My brother and I disagree on whether the anticipated reduced US consumption will effect Asian and European stocks. He says Asia doesn’t need us; they’re selling us goods in exchange for IOUs, worthless paper (Tnotes). Since they’re not converting our dollars to their currency, they are not getting paid anyway. So when the US consumer slows down on Chinese goods, the Chinese will selling those goods to themselves. This does make sense, but if they don’t need us, then why do they continue selling to us with these supposed worthless dollars?
A reason that stocks/equities globally can decline somewhat in the next 6 weeks has to do with the yen carry trade. some guess that the Japanese carry trade, which put $200 bil of liquidity into the system and is unwinding by end June 2006, was used to buy equities and bonds. As these positions are liquidated between 3/06 and 6/06, the equity and bond markets where the investments were made, will go down. You can read more at atimes.com. They wrote that “the end of quantitative easing will pull an enormous amount of liquidity from Asian and US stocks and bonds, prompting widespread asst price depreciation and yen revaluation”.
Have you talked with Chris J about trading bond futures? I just subscribed to his service. You make 1-2 trades per week. Get in, hold for several days, get out. He makes his living at this, and has done well. Check out his blog.
I would love to know some good ideas for investing. I have made many posts about this, but don’t get many responses. I’m glad you are bringing up this topic.
What have you found out from the other sites?May 21, 2006 at 5:49 PM #25757Stu949Participant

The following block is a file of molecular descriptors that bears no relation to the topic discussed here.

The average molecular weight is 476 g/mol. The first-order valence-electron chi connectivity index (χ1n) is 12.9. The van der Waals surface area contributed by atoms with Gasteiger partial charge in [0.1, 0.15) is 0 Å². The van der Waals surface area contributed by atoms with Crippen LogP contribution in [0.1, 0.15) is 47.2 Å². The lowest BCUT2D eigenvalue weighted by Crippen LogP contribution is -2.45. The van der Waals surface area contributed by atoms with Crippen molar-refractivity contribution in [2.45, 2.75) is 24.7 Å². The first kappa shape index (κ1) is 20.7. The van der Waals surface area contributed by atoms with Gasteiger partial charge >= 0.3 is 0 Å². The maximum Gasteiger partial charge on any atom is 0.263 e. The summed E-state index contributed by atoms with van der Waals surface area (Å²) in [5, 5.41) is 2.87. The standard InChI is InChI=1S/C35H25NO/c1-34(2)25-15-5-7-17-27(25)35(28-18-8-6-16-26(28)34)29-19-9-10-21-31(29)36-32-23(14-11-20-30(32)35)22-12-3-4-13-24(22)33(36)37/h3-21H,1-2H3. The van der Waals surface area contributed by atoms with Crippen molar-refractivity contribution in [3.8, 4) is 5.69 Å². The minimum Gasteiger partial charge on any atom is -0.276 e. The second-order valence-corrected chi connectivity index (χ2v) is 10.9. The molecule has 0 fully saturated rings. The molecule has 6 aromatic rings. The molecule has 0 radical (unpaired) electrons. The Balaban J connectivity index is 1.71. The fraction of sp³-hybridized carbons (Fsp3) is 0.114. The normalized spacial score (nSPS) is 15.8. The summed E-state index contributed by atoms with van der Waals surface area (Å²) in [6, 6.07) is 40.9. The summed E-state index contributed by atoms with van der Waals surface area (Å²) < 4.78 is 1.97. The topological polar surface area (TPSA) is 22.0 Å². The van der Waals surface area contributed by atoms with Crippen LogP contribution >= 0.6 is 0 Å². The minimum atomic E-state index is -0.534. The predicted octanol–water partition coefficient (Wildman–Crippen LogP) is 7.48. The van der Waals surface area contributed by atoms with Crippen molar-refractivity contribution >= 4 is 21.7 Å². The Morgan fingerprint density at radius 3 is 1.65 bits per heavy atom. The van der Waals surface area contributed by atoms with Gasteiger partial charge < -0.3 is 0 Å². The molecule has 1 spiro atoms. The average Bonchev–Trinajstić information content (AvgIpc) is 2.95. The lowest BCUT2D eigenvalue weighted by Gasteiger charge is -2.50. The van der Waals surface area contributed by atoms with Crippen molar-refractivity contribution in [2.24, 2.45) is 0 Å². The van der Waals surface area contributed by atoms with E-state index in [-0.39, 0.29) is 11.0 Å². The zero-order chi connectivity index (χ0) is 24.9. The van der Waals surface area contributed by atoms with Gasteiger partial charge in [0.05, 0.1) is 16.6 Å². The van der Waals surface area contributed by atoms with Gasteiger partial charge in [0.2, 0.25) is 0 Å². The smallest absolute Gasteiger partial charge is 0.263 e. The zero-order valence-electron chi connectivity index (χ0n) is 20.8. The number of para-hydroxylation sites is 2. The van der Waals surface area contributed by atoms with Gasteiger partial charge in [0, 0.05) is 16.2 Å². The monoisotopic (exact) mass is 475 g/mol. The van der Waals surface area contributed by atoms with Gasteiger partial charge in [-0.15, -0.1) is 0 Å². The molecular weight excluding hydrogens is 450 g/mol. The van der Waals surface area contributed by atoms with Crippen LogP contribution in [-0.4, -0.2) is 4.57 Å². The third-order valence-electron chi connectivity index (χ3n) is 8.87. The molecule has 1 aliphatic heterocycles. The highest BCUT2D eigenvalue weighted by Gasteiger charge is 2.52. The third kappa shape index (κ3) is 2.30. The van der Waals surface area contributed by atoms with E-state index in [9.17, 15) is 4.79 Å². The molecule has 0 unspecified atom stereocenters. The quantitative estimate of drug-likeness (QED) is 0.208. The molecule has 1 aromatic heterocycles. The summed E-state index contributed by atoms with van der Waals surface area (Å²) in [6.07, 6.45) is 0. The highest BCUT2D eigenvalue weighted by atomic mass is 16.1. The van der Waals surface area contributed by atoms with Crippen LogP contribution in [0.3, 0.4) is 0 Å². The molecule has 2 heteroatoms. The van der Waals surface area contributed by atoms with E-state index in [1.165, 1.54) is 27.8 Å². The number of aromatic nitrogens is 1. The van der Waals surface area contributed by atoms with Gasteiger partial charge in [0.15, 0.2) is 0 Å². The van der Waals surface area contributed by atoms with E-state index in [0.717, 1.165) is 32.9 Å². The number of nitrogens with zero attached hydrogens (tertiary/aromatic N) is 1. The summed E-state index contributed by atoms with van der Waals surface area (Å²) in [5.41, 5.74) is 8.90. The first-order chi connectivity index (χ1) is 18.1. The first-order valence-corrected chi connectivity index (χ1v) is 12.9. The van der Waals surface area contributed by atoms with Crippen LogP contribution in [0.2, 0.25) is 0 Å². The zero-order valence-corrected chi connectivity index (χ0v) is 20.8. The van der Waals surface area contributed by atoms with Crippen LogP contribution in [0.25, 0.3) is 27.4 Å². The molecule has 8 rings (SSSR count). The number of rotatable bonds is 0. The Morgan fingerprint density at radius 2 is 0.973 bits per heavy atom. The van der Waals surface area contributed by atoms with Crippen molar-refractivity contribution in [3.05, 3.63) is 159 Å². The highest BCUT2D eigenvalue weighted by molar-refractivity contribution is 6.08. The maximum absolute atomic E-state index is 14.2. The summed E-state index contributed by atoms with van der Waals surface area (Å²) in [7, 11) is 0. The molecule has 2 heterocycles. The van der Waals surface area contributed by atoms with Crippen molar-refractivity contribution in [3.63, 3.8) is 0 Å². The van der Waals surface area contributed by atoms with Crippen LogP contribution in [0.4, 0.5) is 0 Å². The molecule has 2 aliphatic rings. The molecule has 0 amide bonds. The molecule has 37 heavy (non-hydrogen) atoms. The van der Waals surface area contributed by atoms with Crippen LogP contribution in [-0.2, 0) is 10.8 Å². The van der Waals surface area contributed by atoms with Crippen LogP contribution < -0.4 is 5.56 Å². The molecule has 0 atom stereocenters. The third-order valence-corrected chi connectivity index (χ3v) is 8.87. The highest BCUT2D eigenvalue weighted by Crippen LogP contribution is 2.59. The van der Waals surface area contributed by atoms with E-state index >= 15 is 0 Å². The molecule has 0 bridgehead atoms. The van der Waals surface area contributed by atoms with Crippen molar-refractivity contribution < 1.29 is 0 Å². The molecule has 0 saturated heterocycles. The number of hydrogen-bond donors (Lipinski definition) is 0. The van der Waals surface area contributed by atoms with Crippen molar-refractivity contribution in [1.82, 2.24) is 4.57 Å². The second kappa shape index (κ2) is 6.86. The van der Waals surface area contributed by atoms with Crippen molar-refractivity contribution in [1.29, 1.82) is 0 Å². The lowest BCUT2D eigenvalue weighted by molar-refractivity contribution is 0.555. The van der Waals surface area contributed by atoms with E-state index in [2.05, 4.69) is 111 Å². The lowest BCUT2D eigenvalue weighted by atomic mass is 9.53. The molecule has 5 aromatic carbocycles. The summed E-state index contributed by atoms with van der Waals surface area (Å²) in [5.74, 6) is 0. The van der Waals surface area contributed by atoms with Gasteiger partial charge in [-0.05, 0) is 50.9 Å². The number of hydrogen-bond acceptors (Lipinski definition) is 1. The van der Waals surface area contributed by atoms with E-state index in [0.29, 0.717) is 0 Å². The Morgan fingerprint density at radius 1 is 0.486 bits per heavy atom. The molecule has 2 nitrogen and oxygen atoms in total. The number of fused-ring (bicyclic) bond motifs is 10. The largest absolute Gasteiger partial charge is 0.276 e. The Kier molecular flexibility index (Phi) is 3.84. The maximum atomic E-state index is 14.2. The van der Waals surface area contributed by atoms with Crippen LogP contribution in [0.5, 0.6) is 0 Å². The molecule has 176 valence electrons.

Zeal is a pretty good investment newsletter. They will be a good source of information for the next 5 to 10 years.
Foreign currency, gold/silver, and commodity stocks will be it for the next few years. When you hear CNBC talk about how gold is now done with it’s run, it is time to buy. Don’t let all these fools in the investment world tell you that the commodity bull run is over. This is the next investment; it will run up like real estate has. Gold should surpass $2,000 eventually – buy on the dips. A good time to buy gold will probably be early fall of this year.
At this point, preserving your wealth from losses and inflation will be just as important as getting a decent return!May 21, 2006 at 6:21 PM #257594plexownerParticipant
The manic phase* in this commodities / precious metals bull market will likely make the dot-com mania look tame by comparison.
There is no fever like GOLD FEVER!!!!!
We are still a few years away from the mania stage, IMO. I can tell by the reactions I get when I talk about silver and gold.
When everyone agrees with me that silver and gold is the place to be, I will be selling.
*Bull markets have three phases
1. accumulation by smart money
2. institutional investors recognize the new trend and start buying
3. mainstream investors / joe public recognize the “new” bull market and rush in – this is the mania phase – every stock with ‘gold’ or ‘silver’ in its name will be soaring
see http://www.zealllc.com – Adam Hamilton provides a wealth of information for free – he updated his “Gold Bull – Stage Two” analysis on 5/5/06May 21, 2006 at 7:22 PM #25771
Why do you think that fall will be a good time to buy?May 22, 2006 at 7:20 AM #25779AnonymousGuest
Fall is generally a good time to buy stocks. A very high percentage of the historical gains of the stock market have come between Nov and April 1. This is the time of the year to be looking for a rally. Timing it is another discussion. However, assuming the circumstances are right at the time, approx. Nov. 1 is the seasonal low spot.
This year with the mid-term congressional election cycle, and a larger scale 4 year cycle supporting it, there is a good backdrop to look for a rally in stocks.May 22, 2006 at 9:45 AM #25785
Stu, why do you think fall is a good time to buy gold?